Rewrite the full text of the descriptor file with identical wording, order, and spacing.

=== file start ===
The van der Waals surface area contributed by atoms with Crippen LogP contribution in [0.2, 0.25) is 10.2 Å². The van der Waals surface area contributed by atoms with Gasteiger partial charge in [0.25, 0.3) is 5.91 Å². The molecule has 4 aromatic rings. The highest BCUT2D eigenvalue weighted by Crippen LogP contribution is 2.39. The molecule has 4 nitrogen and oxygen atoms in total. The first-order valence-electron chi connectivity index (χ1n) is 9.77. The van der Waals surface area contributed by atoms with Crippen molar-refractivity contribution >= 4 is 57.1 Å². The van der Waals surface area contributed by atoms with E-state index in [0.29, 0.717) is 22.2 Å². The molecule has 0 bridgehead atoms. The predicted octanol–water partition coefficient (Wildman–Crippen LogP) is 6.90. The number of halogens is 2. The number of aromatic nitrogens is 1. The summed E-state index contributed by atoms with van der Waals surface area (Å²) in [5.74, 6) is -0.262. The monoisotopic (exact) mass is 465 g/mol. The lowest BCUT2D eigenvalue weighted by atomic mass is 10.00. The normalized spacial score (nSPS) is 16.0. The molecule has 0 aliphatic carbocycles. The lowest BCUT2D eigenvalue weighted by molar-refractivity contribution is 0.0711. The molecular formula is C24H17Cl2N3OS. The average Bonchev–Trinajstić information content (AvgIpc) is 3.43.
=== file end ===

The van der Waals surface area contributed by atoms with Crippen LogP contribution in [0.2, 0.25) is 10.2 Å². The van der Waals surface area contributed by atoms with Gasteiger partial charge in [0.25, 0.3) is 5.91 Å². The molecule has 4 aromatic rings. The highest BCUT2D eigenvalue weighted by Crippen LogP contribution is 2.39. The molecule has 4 nitrogen and oxygen atoms in total. The first-order valence-electron chi connectivity index (χ1n) is 9.77. The van der Waals surface area contributed by atoms with Crippen molar-refractivity contribution >= 4 is 57.1 Å². The van der Waals surface area contributed by atoms with E-state index in [0.29, 0.717) is 22.2 Å². The molecule has 0 bridgehead atoms. The predicted octanol–water partition coefficient (Wildman–Crippen LogP) is 6.90. The number of halogens is 2. The number of aromatic nitrogens is 1. The summed E-state index contributed by atoms with van der Waals surface area (Å²) in [5.74, 6) is -0.262. The monoisotopic (exact) mass is 465 g/mol. The lowest BCUT2D eigenvalue weighted by atomic mass is 10.00. The normalized spacial score (nSPS) is 16.0. The molecule has 0 aliphatic carbocycles. The lowest BCUT2D eigenvalue weighted by molar-refractivity contribution is 0.0711. The molecular formula is C24H17Cl2N3OS. The average Bonchev–Trinajstić information content (AvgIpc) is 3.43.